"I would prefer to close," Washington Nationals' reliever Brian Bruney tells MLB.com's Bill Ladson in a new interview entitled, "Bruney eager for challenge with Nats", in which Bruney talks about not only turning the franchise's fortunes around, but also earning the role as the Nationals' ninth inning option, which the 27-year-old right-hander with the mid-to-high 90's fastball says is, "...the ultimate goal," for any reliever:
"'I think if you are not a starter, the closer is the coolest job. That's what I did from Day 1, when I got drafted. I'm sure that's what Mike Rizzo knows me as. At the end of the day, that what I feel like. I understand that Capps is a tremendous talent. I'm glad we have him. Whatever they decide to do, there will be no hard feelings about it. Whoever they choose, it's best for the team. That's what we'll do.'"
Asked why he accepted the Nationals' 1-year/$3.5 million dollar offer, free agent reliever Matt Capps told MLB.com's Bill Ladson, in another article entitled, "Capps, Nats agree to one-year deal", that there were several reasons why he decided on DC as his home, citing the DC GM Mike Rizzo's approach to signing him, and the opportunity the Nationals would offer the 26-year-old hard-throwing right-hander:
"'They are giving me an opportunity to close out the ballgame, which was important to me,' Capps added. 'I feel that is an opportunity I'm going to have. It's going to be a lot of fun in Washington. I'm looking forward to 2010 and beyond. ... If I pitch the way I know I can pitch and the team has the success they should have, it's going to be a lot of fun.'"
Uh-oh...And then there's Drew Storen...
The Washington Nationals drafted the then-21-year-old right-hander Drew Storen with their second 1st Round pick in 2009, with Washington Post writer Dave Sheinin writing in a Nationals Journal post entitled, "And With The 10th Overall Pick, the Nationals Select...", that the second-year Stanford Cardinal closer, who'd just completed a (7-1) sophomore season in which he'd walked just 8 batters (1.7 BB/9) in 42.2 IP over which he collected 66 K's (13.9 K/9) and 7 saves was, "...widely viewed as the top relief pitcher in the draft." Asked in an article by Washington Post writer Chico Harlan entitled, "More on Storen", shortly after he became the first draft pick in the majors to sign, why it was that he gravitated toward the closer's role, Storen responded:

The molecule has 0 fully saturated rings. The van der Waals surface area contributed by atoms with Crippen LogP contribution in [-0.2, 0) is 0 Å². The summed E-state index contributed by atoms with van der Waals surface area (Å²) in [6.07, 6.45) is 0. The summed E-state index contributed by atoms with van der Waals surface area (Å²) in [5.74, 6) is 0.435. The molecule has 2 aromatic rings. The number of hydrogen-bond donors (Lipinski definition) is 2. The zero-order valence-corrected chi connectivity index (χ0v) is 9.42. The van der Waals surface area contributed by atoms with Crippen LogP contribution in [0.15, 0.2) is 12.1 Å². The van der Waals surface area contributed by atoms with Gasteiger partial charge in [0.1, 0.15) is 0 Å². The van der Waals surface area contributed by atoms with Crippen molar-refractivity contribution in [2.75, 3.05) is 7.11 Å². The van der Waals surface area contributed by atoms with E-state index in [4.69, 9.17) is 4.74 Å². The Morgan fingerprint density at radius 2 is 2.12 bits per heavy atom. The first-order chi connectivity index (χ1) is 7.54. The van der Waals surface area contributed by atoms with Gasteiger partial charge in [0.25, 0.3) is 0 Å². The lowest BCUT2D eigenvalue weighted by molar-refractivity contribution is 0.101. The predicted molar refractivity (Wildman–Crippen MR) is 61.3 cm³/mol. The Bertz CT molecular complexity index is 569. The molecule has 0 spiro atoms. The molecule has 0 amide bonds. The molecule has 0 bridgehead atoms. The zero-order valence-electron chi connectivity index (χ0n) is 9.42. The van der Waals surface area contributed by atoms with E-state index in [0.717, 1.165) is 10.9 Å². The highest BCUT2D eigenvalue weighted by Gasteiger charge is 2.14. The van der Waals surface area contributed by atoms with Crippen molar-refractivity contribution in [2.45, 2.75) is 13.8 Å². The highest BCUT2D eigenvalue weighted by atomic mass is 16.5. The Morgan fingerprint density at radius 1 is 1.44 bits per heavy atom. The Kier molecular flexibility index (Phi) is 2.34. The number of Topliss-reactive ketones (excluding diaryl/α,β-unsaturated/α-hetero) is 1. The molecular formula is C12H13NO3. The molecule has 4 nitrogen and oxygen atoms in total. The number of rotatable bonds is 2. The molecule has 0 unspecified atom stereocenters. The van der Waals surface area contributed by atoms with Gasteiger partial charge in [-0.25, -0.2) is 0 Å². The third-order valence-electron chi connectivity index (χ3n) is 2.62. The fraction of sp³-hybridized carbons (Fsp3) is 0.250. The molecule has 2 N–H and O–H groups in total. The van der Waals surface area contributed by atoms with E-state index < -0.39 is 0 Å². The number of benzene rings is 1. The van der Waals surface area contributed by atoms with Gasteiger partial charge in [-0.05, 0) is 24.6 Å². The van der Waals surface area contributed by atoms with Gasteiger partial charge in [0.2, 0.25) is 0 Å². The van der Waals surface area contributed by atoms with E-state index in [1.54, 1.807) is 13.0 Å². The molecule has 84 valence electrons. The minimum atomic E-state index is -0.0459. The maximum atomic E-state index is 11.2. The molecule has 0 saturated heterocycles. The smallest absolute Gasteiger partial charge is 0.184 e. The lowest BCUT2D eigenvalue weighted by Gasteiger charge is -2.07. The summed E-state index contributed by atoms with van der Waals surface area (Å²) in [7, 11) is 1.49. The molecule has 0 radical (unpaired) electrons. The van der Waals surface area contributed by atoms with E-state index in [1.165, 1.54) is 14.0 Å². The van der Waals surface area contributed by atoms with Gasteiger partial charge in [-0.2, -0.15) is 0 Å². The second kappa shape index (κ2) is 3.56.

"'I like being the guy on the mound, I like being the big winner and the big loser. I like being the guy who's responsible for what happens, and it's something I really enjoyed doing at Stanford. I'm really happy I'm going to be able to carry that on.'"
Matt Capps closed for parts of three seasons in Pittsburgh, but he struggled last season and eventually found himself non-tendered by the Pirates just two weeks back. Brian Bruney clearly views himself as a closer, but he's saved just 13 games in his six MLB seasons, with 12 of the 13 coming back in 2005 with Arizona. In his first taste of pro ball, Drew Storen tore up the Nationals' system, posting a (2-1) record with a 1.95 ERA, 0.78 WHIP and 11 saves in 28 games and 37.0 IP in which he walked 8 (1.9 BB/9) and struck out 48 (11.9 K/9).
Flatten your brims and bring your fastballs to Florida. There's going to be a fight for the closer's role.
(ed. note - "Each and every one of these players will, of course, say that they'll do what's best for the team, and I in no way think them disingenuous, but I also think each of them wants to close.")